At least a year ago, maybe longer, my sister gave me our dad’s Bible that she had had since he died over a dozen years ago. And for most of that year in my possession, his Bible has been sitting on this chair in the room in our house where I write most of my blog posts. Recently, I picked it up and started flipping through it.
Consistent with its ragged appearance, I learned that this Bible dates back to my dad’s first church following his graduation from seminary over 60 years ago. Inscribed inside the first page are his name and the name of that first church—Tallulah Presbyterian Church in Tallulah, Louisiana.
I noticed on the table of contents page, Dad has bracketed some of the books into categories.
As I flipped over a few more pages, I began to find passages underlined in pencil, sometimes with notes jotted down in the margin.
I quickly realized this was not a family Bible that sat on a bookshelf seldom to be taken down; no, this was a working Bible, a Bible that probably sat close by on his desk for easy access as he prepared his weekly sermons.
Chills washed over me as I continued to turn pages. Each time I came across an underlined scripture or a hand written note, I wondered what thoughts had gone through my dad’s mind as he poured over that passage. Interestingly, I found very few passages underlined in the section of the Bible Dad had labeled “History.” Maybe he chose not to delve too much into the history books in his sermons.
When I reached Psalms, I found a multitude of Dad’s pencil underlinings. Dad must have received much inspiration for his sermons from these passages. And occasionally, I would find a penciled note in the margin with quotation marks around it. I wondered if this might be a working title for one of his sermons?
Through the rest of the Old Testament, there were only occasional books where Dad had pondered over a passage long enough to leave his pencil marks. But when I got to the New Testament, it was rare to find a page that didn’t have some underlining on it. And when I came to Jesus’s parable in Matthew about the sower where seed fell in multiple places with dissimilar outcomes, I found a hand written note in the margin that read: “Seed = word of God.” I was immediately taken back to the sermon Dad gave on this when I was young and heard him say that for the first time. It was a new understanding for me then and it is an understanding that has remained with me ever since.
As I flipped over several more pages, I began to run across passages underlined that I remembered from his sermons over 40 years ago. It was as if he was speaking to me again through his notes—notes that have lived on beyond him.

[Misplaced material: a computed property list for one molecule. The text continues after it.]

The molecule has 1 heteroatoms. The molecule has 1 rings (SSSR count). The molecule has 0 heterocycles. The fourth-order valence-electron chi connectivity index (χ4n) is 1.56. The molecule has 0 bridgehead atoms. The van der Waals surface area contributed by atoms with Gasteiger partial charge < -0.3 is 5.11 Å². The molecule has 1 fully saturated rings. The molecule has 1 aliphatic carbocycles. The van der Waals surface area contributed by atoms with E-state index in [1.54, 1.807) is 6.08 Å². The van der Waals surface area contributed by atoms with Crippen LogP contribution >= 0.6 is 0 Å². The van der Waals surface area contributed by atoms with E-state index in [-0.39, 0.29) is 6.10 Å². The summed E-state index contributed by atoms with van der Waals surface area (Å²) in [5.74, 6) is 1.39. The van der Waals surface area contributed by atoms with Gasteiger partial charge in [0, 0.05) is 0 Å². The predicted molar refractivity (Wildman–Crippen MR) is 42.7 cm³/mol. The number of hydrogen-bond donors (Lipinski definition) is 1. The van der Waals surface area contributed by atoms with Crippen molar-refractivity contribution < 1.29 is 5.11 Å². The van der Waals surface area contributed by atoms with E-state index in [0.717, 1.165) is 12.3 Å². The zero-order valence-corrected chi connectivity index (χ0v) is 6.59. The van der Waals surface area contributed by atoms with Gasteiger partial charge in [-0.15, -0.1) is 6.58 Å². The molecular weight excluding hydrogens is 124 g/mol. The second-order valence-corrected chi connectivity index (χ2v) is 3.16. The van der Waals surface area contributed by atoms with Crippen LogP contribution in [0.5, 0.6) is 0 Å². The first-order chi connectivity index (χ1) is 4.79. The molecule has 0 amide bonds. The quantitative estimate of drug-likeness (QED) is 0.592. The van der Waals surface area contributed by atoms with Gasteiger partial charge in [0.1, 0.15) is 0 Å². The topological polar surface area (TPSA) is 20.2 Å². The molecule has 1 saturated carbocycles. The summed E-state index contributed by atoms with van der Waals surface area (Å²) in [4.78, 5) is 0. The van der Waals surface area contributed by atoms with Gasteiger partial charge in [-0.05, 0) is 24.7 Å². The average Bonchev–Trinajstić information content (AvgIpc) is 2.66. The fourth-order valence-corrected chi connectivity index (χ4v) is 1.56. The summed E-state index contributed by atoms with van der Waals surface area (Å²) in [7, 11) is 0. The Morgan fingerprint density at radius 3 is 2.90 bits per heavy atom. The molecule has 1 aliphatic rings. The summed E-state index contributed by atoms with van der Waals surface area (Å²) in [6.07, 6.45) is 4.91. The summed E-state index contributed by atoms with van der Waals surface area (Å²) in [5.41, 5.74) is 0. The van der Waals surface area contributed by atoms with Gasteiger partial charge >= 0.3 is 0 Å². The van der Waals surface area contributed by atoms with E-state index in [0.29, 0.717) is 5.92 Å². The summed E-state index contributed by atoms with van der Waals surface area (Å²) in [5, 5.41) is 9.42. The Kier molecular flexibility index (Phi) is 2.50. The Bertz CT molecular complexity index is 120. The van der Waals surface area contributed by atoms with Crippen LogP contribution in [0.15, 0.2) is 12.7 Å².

Chills flooded over me again as I began to realize that a part of my dad was still inside that Bible, captured on the thin, frail pages. It was as if my dad had been sitting silently with me over the past year and I didn’t even realize it. I sadly learned too late what a great man my dad was from the wonderful comments made about him to me by former church members at his funeral. Other than Sunday morning, I never saw my Dad doing his “job” of being a minister to all those in need in his church. But it is a knowledge that I have since recognized was no doubt a part of my subconscious since I have chosen to live my life emulating my dad—as a loving, caring, kind, gentle and hard working man.
With the realization that a part of my dad is still in among those fragile pages, his Bible has found a new home—at the side of my desk where it is again in easy reach—just like it was for my dad. I know now after discovering the hidden treasures inside it that I will have to make a much more thorough perusal of his Bible, page by page to recall other lessons I have learned from my dad. And to hear him silently speak to me again, after all the years he has been gone.
Beautiful! What a treat to be able to see and have something your Dad used on a daily basis!
It is! I had no idea what a treasure had been sitting there in that chair for me to discover.
David, what a beautiful post. And what a great gift for you to discover your father, his words, and your memories of him all over again.
Thanks for your kind words, Ellen. Now that his Bible sits on my desk, it brings him to mind every time I glance at it.
Wow, David, I must admit that I am definitely biased as someone for whom all the players have a personal connection to me, but, that said, this was not only a joy to read, but a powerful story (a word I don’t choose lightly). You may have inherited your father’s values, but you’ve also been blessed with your mother’s ability to spin a yarn.
Thank you for the triple compliments. I didn’t realize how powerful it was when I first drafted it but I have yet to be able to read it all the way through without a little moisture coming to my eyes.